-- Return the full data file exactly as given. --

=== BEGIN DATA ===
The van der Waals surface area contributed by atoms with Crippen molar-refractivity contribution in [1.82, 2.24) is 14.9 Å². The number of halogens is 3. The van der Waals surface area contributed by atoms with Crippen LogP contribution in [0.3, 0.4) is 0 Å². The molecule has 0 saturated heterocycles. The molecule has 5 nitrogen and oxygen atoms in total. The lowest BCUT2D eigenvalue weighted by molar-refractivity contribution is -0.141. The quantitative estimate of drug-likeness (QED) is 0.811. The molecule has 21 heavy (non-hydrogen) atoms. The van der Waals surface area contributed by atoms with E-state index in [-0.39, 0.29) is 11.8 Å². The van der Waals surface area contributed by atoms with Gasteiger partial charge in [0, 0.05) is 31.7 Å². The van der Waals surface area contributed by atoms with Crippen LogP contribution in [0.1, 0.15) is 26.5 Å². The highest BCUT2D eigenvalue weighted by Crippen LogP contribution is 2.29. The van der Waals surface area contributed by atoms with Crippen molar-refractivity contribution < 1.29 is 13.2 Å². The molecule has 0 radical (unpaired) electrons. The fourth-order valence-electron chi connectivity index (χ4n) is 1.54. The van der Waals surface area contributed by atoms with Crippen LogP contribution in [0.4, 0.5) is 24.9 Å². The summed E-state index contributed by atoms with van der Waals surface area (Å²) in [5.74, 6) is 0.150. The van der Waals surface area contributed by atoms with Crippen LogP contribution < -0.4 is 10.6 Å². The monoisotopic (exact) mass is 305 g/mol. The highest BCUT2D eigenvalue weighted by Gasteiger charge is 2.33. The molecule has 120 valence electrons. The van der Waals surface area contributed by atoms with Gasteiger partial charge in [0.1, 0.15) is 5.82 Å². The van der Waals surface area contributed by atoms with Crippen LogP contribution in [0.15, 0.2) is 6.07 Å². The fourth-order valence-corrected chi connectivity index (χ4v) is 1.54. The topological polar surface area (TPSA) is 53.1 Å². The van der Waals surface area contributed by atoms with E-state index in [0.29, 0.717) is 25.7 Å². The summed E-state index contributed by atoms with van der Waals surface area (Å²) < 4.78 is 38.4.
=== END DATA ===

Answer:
The van der Waals surface area contributed by atoms with Crippen molar-refractivity contribution in [1.82, 2.24) is 14.9 Å². The number of halogens is 3. The van der Waals surface area contributed by atoms with Crippen LogP contribution in [0.3, 0.4) is 0 Å². The molecule has 0 saturated heterocycles. The molecule has 5 nitrogen and oxygen atoms in total. The lowest BCUT2D eigenvalue weighted by molar-refractivity contribution is -0.141. The quantitative estimate of drug-likeness (QED) is 0.811. The molecule has 21 heavy (non-hydrogen) atoms. The van der Waals surface area contributed by atoms with E-state index in [-0.39, 0.29) is 11.8 Å². The van der Waals surface area contributed by atoms with Gasteiger partial charge in [0, 0.05) is 31.7 Å². The van der Waals surface area contributed by atoms with Crippen LogP contribution in [0.1, 0.15) is 26.5 Å². The highest BCUT2D eigenvalue weighted by Crippen LogP contribution is 2.29. The van der Waals surface area contributed by atoms with Crippen molar-refractivity contribution < 1.29 is 13.2 Å². The molecule has 0 radical (unpaired) electrons. The fourth-order valence-electron chi connectivity index (χ4n) is 1.54. The van der Waals surface area contributed by atoms with Crippen LogP contribution in [0.4, 0.5) is 24.9 Å². The summed E-state index contributed by atoms with van der Waals surface area (Å²) in [5.74, 6) is 0.150. The van der Waals surface area contributed by atoms with Crippen LogP contribution < -0.4 is 10.6 Å². The monoisotopic (exact) mass is 305 g/mol. The highest BCUT2D eigenvalue weighted by Gasteiger charge is 2.33. The molecule has 120 valence electrons. The van der Waals surface area contributed by atoms with Gasteiger partial charge in [0.1, 0.15) is 5.82 Å². The van der Waals surface area contributed by atoms with Crippen LogP contribution in [0.15, 0.2) is 6.07 Å². The fourth-order valence-corrected chi connectivity index (χ4v) is 1.54. The topological polar surface area (TPSA) is 53.1 Å². The van der Waals surface area contributed by atoms with E-state index in [0.29, 0.717) is 25.7 Å². The summed E-state index contributed by atoms with van der Waals surface area (Å²) < 4.78 is 38.4.